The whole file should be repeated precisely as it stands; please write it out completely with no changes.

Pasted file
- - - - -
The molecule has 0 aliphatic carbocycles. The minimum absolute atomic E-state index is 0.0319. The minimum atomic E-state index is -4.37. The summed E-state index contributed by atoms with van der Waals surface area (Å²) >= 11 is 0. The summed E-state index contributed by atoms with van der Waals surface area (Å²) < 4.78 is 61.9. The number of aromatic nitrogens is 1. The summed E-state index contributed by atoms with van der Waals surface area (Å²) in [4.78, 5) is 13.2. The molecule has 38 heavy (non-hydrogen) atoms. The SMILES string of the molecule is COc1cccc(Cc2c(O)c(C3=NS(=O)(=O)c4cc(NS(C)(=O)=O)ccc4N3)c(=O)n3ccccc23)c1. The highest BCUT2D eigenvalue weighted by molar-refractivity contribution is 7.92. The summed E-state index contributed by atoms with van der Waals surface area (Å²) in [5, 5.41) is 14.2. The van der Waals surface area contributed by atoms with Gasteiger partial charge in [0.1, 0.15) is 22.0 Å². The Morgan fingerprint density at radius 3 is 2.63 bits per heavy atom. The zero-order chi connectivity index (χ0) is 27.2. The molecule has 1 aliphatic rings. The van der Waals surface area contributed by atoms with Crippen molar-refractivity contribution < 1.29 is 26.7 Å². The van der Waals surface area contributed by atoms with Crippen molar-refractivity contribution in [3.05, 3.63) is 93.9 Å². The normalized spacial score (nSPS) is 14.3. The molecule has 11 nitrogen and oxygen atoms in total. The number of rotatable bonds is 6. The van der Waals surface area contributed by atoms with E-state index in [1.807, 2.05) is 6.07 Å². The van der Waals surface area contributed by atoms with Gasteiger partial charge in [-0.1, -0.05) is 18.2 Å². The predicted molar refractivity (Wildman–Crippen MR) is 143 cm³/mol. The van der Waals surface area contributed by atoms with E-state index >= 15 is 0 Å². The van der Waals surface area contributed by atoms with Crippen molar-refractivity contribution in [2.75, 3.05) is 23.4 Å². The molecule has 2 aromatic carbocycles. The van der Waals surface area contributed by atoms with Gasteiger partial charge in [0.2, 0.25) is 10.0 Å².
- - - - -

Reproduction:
The molecule has 0 aliphatic carbocycles. The minimum absolute atomic E-state index is 0.0319. The minimum atomic E-state index is -4.37. The summed E-state index contributed by atoms with van der Waals surface area (Å²) >= 11 is 0. The summed E-state index contributed by atoms with van der Waals surface area (Å²) < 4.78 is 61.9. The number of aromatic nitrogens is 1. The summed E-state index contributed by atoms with van der Waals surface area (Å²) in [4.78, 5) is 13.2. The molecule has 38 heavy (non-hydrogen) atoms. The SMILES string of the molecule is COc1cccc(Cc2c(O)c(C3=NS(=O)(=O)c4cc(NS(C)(=O)=O)ccc4N3)c(=O)n3ccccc23)c1. The highest BCUT2D eigenvalue weighted by molar-refractivity contribution is 7.92. The summed E-state index contributed by atoms with van der Waals surface area (Å²) in [5, 5.41) is 14.2. The van der Waals surface area contributed by atoms with Gasteiger partial charge in [0.1, 0.15) is 22.0 Å². The Morgan fingerprint density at radius 3 is 2.63 bits per heavy atom. The zero-order chi connectivity index (χ0) is 27.2. The molecule has 1 aliphatic rings. The van der Waals surface area contributed by atoms with Crippen molar-refractivity contribution < 1.29 is 26.7 Å². The van der Waals surface area contributed by atoms with Crippen molar-refractivity contribution in [3.05, 3.63) is 93.9 Å². The normalized spacial score (nSPS) is 14.3. The molecule has 11 nitrogen and oxygen atoms in total. The number of rotatable bonds is 6. The van der Waals surface area contributed by atoms with E-state index in [1.807, 2.05) is 6.07 Å². The van der Waals surface area contributed by atoms with Gasteiger partial charge in [-0.1, -0.05) is 18.2 Å². The predicted molar refractivity (Wildman–Crippen MR) is 143 cm³/mol. The van der Waals surface area contributed by atoms with E-state index >= 15 is 0 Å². The van der Waals surface area contributed by atoms with Crippen molar-refractivity contribution in [2.75, 3.05) is 23.4 Å². The molecule has 2 aromatic carbocycles. The van der Waals surface area contributed by atoms with Gasteiger partial charge in [0.2, 0.25) is 10.0 Å².